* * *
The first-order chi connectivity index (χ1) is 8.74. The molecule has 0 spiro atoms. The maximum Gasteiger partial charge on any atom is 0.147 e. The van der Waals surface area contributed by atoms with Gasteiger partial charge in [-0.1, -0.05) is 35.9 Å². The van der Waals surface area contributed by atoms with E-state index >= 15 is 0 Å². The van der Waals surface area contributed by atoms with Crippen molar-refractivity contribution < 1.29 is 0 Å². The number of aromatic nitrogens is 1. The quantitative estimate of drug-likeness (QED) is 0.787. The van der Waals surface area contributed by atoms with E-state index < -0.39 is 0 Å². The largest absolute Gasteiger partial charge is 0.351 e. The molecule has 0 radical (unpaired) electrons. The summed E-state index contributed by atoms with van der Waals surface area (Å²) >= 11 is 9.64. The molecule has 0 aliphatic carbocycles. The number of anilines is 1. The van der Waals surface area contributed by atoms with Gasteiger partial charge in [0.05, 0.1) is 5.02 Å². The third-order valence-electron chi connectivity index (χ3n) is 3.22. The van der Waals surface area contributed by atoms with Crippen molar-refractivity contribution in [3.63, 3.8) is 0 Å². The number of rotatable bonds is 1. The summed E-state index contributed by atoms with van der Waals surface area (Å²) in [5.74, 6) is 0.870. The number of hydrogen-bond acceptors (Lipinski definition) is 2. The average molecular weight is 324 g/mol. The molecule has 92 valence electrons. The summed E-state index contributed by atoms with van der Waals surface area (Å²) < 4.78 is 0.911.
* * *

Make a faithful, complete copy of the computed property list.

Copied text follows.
The first-order chi connectivity index (χ1) is 8.74. The molecule has 0 spiro atoms. The maximum Gasteiger partial charge on any atom is 0.147 e. The van der Waals surface area contributed by atoms with Gasteiger partial charge in [-0.1, -0.05) is 35.9 Å². The van der Waals surface area contributed by atoms with E-state index >= 15 is 0 Å². The van der Waals surface area contributed by atoms with Crippen molar-refractivity contribution < 1.29 is 0 Å². The number of aromatic nitrogens is 1. The quantitative estimate of drug-likeness (QED) is 0.787. The van der Waals surface area contributed by atoms with E-state index < -0.39 is 0 Å². The largest absolute Gasteiger partial charge is 0.351 e. The molecule has 0 radical (unpaired) electrons. The summed E-state index contributed by atoms with van der Waals surface area (Å²) >= 11 is 9.64. The molecule has 0 aliphatic carbocycles. The number of anilines is 1. The van der Waals surface area contributed by atoms with Gasteiger partial charge in [0.05, 0.1) is 5.02 Å². The third-order valence-electron chi connectivity index (χ3n) is 3.22. The van der Waals surface area contributed by atoms with Crippen molar-refractivity contribution in [3.63, 3.8) is 0 Å². The number of rotatable bonds is 1. The summed E-state index contributed by atoms with van der Waals surface area (Å²) in [5.74, 6) is 0.870. The number of hydrogen-bond acceptors (Lipinski definition) is 2. The average molecular weight is 324 g/mol. The molecule has 92 valence electrons. The summed E-state index contributed by atoms with van der Waals surface area (Å²) < 4.78 is 0.911.